The Securities and Exchange Commission has announced yet another case of insider trading that might well have begun as pillow talk.
On Monday, the SEC filed charges against former Oracle vice president Christopher Balkenhol. According to the commission, Balkenhol learned about secret merger negotiations from his wife, who worked at Oracle as the lead executive assistant to the chief executive officer and two co-presidents.
The SEC stressed that it has not alleged that Balkenhol’s wife knew about his illicit trades, only that Balkenhol breached a duty not to misuse confidences obtained from her for his own gain.
Specifically, according to the complaint, during 2004 and 2005 Balkenhol traded in the stock of two companies that Oracle planned to acquire — Retek and Siebel Systems — after learning of the deals from his wife, who had access to the schedules of Oracle’s three top executives and was aware of significant merger-related meetings.
Without admitting or denying the allegations, Balkenhol agreed to pay $97,282 in disgorgement, $4,115 in prejudgment interest, and a $97,282 civil penalty, and to refrain from future violations of the relevant securities laws.
“Spouses and close family members of highly placed corporate employees will sometimes learn important information about the company that they know is confidential,” stated Helane Morrison, regional director of the commission’s San Francisco office. “In these situations, the family members have a duty to refrain from using the information for personal gain in the stock market.”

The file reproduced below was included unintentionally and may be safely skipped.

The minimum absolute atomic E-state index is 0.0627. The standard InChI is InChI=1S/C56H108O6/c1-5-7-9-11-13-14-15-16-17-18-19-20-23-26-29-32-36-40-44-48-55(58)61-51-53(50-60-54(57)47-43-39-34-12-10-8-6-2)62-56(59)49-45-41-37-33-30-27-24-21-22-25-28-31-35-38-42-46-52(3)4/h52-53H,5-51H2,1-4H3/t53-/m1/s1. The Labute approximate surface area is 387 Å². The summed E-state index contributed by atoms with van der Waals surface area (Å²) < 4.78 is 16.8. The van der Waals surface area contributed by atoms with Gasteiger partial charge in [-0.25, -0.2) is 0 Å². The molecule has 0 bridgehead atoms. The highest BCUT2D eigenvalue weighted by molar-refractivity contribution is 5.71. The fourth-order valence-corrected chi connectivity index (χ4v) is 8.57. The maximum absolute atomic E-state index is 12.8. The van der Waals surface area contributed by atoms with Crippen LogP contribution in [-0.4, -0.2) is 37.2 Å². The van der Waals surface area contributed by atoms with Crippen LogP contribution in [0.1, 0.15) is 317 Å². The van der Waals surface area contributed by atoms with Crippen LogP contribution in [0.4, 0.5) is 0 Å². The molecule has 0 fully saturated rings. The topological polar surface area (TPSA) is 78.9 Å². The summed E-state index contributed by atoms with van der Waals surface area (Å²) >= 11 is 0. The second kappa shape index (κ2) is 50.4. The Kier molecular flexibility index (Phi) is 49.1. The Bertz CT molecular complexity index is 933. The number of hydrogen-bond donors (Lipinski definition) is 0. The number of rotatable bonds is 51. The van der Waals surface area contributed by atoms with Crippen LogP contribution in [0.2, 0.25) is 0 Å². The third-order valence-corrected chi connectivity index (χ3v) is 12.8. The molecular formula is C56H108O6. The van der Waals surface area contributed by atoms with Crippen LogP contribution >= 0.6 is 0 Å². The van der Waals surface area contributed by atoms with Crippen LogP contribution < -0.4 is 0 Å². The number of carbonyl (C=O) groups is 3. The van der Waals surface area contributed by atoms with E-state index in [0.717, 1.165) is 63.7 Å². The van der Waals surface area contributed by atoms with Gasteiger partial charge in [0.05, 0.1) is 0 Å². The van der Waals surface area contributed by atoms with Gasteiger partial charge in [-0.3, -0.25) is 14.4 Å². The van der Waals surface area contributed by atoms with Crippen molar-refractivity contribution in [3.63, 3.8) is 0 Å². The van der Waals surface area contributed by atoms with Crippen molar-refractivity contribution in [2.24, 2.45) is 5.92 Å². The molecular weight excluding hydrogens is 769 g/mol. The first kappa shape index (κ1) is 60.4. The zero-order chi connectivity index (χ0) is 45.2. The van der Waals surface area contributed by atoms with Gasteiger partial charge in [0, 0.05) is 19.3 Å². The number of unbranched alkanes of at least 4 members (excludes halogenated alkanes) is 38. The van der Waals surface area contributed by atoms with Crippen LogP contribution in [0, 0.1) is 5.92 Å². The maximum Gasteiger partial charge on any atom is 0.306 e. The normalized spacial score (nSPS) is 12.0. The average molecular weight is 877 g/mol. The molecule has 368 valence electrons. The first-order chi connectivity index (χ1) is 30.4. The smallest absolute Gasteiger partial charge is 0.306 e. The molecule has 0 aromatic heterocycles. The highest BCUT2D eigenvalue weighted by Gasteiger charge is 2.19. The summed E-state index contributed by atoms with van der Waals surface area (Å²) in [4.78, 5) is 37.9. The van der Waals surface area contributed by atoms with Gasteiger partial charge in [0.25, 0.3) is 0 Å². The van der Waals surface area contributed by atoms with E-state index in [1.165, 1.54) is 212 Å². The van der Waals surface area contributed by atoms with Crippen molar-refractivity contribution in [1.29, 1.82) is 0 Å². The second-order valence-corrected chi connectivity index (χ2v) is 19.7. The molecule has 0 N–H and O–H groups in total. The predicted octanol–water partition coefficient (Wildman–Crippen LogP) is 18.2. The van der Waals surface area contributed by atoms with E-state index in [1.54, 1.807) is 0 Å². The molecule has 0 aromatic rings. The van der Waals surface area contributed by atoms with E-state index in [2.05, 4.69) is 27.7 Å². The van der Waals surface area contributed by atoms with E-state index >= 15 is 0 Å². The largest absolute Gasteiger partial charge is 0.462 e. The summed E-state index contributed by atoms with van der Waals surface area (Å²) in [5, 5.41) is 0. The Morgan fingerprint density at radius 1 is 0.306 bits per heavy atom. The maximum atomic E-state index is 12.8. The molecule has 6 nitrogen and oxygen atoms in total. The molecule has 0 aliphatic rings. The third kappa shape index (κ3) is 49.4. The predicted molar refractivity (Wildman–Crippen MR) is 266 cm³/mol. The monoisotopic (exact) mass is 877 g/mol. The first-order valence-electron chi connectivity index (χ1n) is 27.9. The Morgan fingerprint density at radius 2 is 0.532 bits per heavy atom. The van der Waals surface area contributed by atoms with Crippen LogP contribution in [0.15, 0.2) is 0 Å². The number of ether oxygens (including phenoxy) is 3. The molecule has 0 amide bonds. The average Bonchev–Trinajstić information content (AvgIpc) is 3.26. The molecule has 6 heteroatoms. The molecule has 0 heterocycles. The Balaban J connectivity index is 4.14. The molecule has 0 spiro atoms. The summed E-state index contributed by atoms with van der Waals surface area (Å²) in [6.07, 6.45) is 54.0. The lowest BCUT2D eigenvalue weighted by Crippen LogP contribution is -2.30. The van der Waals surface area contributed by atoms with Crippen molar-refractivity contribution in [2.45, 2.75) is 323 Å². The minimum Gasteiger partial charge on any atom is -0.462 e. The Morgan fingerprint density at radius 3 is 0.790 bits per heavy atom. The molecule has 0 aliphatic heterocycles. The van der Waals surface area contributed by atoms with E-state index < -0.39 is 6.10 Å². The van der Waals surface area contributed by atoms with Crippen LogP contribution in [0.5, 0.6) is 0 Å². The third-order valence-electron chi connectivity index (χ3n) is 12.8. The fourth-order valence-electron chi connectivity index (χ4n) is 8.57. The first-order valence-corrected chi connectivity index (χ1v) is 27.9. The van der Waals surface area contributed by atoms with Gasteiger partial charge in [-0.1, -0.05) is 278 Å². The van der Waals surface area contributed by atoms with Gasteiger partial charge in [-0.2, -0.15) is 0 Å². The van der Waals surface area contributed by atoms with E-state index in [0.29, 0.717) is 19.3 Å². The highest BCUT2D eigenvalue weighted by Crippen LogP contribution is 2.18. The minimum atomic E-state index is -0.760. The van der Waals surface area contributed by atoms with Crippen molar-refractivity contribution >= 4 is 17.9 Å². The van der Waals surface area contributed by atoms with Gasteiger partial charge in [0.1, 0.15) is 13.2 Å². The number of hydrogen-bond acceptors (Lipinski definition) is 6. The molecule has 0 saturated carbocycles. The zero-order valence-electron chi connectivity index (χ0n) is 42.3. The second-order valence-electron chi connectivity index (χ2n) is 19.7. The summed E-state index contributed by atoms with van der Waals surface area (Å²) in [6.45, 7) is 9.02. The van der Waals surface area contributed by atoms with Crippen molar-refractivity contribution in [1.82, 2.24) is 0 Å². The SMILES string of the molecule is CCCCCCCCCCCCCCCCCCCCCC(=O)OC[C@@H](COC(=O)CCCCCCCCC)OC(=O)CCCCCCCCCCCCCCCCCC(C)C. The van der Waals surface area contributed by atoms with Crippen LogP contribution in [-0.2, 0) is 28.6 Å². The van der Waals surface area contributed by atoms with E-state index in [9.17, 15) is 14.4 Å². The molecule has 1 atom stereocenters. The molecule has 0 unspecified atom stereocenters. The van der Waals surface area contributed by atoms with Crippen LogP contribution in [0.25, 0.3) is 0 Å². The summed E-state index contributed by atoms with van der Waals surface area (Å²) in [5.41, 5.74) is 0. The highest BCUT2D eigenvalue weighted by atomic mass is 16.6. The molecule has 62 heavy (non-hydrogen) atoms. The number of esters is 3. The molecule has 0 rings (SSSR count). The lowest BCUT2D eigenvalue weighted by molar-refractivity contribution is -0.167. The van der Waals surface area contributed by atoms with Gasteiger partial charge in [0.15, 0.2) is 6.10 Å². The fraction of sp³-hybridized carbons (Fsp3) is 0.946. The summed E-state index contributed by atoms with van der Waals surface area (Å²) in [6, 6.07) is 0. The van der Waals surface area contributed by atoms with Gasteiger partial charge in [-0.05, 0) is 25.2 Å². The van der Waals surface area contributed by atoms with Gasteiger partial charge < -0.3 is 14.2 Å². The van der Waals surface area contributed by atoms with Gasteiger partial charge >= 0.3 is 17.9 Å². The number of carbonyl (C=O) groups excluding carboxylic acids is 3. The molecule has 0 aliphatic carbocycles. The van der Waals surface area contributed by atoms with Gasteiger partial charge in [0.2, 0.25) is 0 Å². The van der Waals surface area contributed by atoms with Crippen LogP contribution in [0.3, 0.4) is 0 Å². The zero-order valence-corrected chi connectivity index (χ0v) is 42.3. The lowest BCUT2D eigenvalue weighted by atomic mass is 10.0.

Just last week, the SEC charged former Morgan Stanley employee Jennifer Xujia Wang and her husband, Ruopian Chen, a former employee of ING Investment Management Services, with insider trading for allegedly buying stocks on the basis of material, nonpublic information culled from confidential merger talks. They intend to plead not guilty to any criminal charges that may be brought, their attorney said at the time.
The charges were handed up on the same day that another former Morgan Stanley executive, Randi Collotta, and her husband, Christopher Collotta, pleaded guilty in one of the biggest insider-trading schemes since the 1980s.
Also last week, the SEC filed charges against a Hong Kong couple, Kan King Wong and Charlotte Ka On Wong Leung, who allegedly engaged in illegal insider trading before the public announcement of Rupert Murdoch’s $5 billion bid for Dow Jones.